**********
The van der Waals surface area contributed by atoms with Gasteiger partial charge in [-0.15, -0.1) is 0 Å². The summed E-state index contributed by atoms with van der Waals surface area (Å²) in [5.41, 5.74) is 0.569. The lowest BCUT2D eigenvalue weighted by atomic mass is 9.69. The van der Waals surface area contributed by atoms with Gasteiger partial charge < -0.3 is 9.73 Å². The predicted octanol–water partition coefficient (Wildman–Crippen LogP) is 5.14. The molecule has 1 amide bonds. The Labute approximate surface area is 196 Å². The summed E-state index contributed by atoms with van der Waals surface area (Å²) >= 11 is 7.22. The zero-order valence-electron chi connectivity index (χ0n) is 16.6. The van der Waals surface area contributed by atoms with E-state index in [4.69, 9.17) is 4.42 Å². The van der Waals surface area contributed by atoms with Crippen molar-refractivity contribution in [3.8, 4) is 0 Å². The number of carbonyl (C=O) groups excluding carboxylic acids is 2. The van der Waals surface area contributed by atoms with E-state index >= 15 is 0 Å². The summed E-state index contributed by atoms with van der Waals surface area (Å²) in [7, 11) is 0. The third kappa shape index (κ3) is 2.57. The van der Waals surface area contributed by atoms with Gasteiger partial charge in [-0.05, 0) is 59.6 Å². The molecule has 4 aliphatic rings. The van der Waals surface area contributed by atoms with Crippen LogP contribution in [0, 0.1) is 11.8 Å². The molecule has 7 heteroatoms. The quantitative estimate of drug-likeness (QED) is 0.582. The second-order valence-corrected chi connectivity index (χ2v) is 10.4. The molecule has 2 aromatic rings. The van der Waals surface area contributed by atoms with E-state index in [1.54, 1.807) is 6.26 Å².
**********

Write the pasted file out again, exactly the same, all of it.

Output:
The van der Waals surface area contributed by atoms with Gasteiger partial charge in [-0.15, -0.1) is 0 Å². The summed E-state index contributed by atoms with van der Waals surface area (Å²) in [5.41, 5.74) is 0.569. The lowest BCUT2D eigenvalue weighted by atomic mass is 9.69. The van der Waals surface area contributed by atoms with Gasteiger partial charge < -0.3 is 9.73 Å². The predicted octanol–water partition coefficient (Wildman–Crippen LogP) is 5.14. The molecule has 1 amide bonds. The Labute approximate surface area is 196 Å². The summed E-state index contributed by atoms with van der Waals surface area (Å²) >= 11 is 7.22. The zero-order valence-electron chi connectivity index (χ0n) is 16.6. The van der Waals surface area contributed by atoms with E-state index in [4.69, 9.17) is 4.42 Å². The van der Waals surface area contributed by atoms with Crippen molar-refractivity contribution in [3.8, 4) is 0 Å². The number of carbonyl (C=O) groups excluding carboxylic acids is 2. The van der Waals surface area contributed by atoms with E-state index >= 15 is 0 Å². The summed E-state index contributed by atoms with van der Waals surface area (Å²) in [7, 11) is 0. The third kappa shape index (κ3) is 2.57. The van der Waals surface area contributed by atoms with Gasteiger partial charge in [-0.05, 0) is 59.6 Å². The molecule has 4 aliphatic rings. The van der Waals surface area contributed by atoms with Crippen LogP contribution in [0, 0.1) is 11.8 Å². The molecule has 7 heteroatoms. The quantitative estimate of drug-likeness (QED) is 0.582. The second-order valence-corrected chi connectivity index (χ2v) is 10.4. The molecule has 2 aromatic rings. The van der Waals surface area contributed by atoms with E-state index in [1.54, 1.807) is 6.26 Å².